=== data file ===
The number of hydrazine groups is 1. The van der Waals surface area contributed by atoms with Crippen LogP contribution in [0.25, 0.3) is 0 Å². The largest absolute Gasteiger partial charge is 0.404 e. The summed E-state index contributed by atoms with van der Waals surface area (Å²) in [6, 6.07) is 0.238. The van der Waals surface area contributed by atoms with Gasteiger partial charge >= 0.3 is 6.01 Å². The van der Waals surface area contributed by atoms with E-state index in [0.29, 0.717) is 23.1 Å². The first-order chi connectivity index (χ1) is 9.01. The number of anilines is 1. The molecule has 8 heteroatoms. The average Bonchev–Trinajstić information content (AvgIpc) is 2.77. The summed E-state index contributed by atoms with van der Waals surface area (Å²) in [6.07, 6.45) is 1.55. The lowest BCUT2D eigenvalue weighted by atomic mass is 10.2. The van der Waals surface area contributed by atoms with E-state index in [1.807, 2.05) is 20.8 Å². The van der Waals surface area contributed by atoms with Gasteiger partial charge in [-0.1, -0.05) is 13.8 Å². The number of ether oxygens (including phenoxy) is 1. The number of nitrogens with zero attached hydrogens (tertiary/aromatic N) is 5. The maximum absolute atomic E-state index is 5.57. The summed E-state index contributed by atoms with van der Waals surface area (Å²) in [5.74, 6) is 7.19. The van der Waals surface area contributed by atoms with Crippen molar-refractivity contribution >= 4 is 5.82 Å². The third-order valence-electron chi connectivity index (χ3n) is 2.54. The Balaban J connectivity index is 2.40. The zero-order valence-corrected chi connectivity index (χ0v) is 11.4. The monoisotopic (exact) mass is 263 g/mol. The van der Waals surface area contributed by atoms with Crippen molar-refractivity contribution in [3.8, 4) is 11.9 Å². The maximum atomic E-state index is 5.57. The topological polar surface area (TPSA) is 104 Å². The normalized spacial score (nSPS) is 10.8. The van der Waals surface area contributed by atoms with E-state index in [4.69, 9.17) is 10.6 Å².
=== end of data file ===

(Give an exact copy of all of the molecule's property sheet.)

The number of hydrazine groups is 1. The van der Waals surface area contributed by atoms with Crippen LogP contribution in [0.25, 0.3) is 0 Å². The largest absolute Gasteiger partial charge is 0.404 e. The summed E-state index contributed by atoms with van der Waals surface area (Å²) in [6, 6.07) is 0.238. The van der Waals surface area contributed by atoms with Gasteiger partial charge >= 0.3 is 6.01 Å². The van der Waals surface area contributed by atoms with E-state index in [0.29, 0.717) is 23.1 Å². The first-order chi connectivity index (χ1) is 9.01. The number of anilines is 1. The molecule has 8 heteroatoms. The average Bonchev–Trinajstić information content (AvgIpc) is 2.77. The summed E-state index contributed by atoms with van der Waals surface area (Å²) in [6.07, 6.45) is 1.55. The lowest BCUT2D eigenvalue weighted by atomic mass is 10.2. The van der Waals surface area contributed by atoms with E-state index in [1.807, 2.05) is 20.8 Å². The van der Waals surface area contributed by atoms with Gasteiger partial charge in [-0.1, -0.05) is 13.8 Å². The number of ether oxygens (including phenoxy) is 1. The number of nitrogens with zero attached hydrogens (tertiary/aromatic N) is 5. The maximum absolute atomic E-state index is 5.57. The summed E-state index contributed by atoms with van der Waals surface area (Å²) in [5.74, 6) is 7.19. The van der Waals surface area contributed by atoms with Crippen molar-refractivity contribution >= 4 is 5.82 Å². The third-order valence-electron chi connectivity index (χ3n) is 2.54. The Balaban J connectivity index is 2.40. The zero-order valence-corrected chi connectivity index (χ0v) is 11.4. The monoisotopic (exact) mass is 263 g/mol. The van der Waals surface area contributed by atoms with Crippen molar-refractivity contribution in [3.8, 4) is 11.9 Å². The maximum atomic E-state index is 5.57. The topological polar surface area (TPSA) is 104 Å². The normalized spacial score (nSPS) is 10.8. The van der Waals surface area contributed by atoms with E-state index in [4.69, 9.17) is 10.6 Å².